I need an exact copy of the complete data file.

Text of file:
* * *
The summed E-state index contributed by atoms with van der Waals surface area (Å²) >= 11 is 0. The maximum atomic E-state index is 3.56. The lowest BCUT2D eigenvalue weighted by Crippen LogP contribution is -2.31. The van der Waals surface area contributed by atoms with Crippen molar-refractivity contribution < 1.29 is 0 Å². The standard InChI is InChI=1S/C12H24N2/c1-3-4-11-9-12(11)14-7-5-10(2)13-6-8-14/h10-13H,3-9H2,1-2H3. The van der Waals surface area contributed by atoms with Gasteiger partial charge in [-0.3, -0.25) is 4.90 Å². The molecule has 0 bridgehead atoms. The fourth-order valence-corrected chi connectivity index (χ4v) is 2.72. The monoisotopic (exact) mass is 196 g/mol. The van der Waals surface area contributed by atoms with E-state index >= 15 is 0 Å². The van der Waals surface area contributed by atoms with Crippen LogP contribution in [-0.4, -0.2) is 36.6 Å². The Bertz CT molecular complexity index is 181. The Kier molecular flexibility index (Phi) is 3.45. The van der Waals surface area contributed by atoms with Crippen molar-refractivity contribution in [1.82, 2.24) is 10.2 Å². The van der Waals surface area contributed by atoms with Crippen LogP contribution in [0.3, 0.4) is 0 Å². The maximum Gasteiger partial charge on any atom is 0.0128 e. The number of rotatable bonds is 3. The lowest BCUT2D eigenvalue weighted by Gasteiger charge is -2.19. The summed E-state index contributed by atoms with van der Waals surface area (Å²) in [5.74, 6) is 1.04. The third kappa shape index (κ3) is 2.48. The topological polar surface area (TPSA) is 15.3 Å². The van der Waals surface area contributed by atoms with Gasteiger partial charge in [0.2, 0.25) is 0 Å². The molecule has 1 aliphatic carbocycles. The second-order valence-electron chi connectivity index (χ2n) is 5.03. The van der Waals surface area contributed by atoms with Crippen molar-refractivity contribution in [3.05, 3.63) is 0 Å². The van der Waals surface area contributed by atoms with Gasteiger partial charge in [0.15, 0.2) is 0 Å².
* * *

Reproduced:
The summed E-state index contributed by atoms with van der Waals surface area (Å²) >= 11 is 0. The maximum atomic E-state index is 3.56. The lowest BCUT2D eigenvalue weighted by Crippen LogP contribution is -2.31. The van der Waals surface area contributed by atoms with Crippen molar-refractivity contribution < 1.29 is 0 Å². The standard InChI is InChI=1S/C12H24N2/c1-3-4-11-9-12(11)14-7-5-10(2)13-6-8-14/h10-13H,3-9H2,1-2H3. The van der Waals surface area contributed by atoms with Gasteiger partial charge in [-0.3, -0.25) is 4.90 Å². The molecule has 0 bridgehead atoms. The fourth-order valence-corrected chi connectivity index (χ4v) is 2.72. The monoisotopic (exact) mass is 196 g/mol. The van der Waals surface area contributed by atoms with E-state index >= 15 is 0 Å². The van der Waals surface area contributed by atoms with Crippen LogP contribution in [-0.4, -0.2) is 36.6 Å². The Bertz CT molecular complexity index is 181. The Kier molecular flexibility index (Phi) is 3.45. The van der Waals surface area contributed by atoms with Crippen molar-refractivity contribution in [1.82, 2.24) is 10.2 Å². The van der Waals surface area contributed by atoms with Crippen LogP contribution in [0.3, 0.4) is 0 Å². The maximum Gasteiger partial charge on any atom is 0.0128 e. The number of rotatable bonds is 3. The lowest BCUT2D eigenvalue weighted by Gasteiger charge is -2.19. The summed E-state index contributed by atoms with van der Waals surface area (Å²) in [5.74, 6) is 1.04. The third kappa shape index (κ3) is 2.48. The topological polar surface area (TPSA) is 15.3 Å². The van der Waals surface area contributed by atoms with Gasteiger partial charge in [0.2, 0.25) is 0 Å². The molecule has 1 aliphatic carbocycles. The second-order valence-electron chi connectivity index (χ2n) is 5.03. The van der Waals surface area contributed by atoms with Crippen molar-refractivity contribution in [3.05, 3.63) is 0 Å². The van der Waals surface area contributed by atoms with Gasteiger partial charge in [0.15, 0.2) is 0 Å².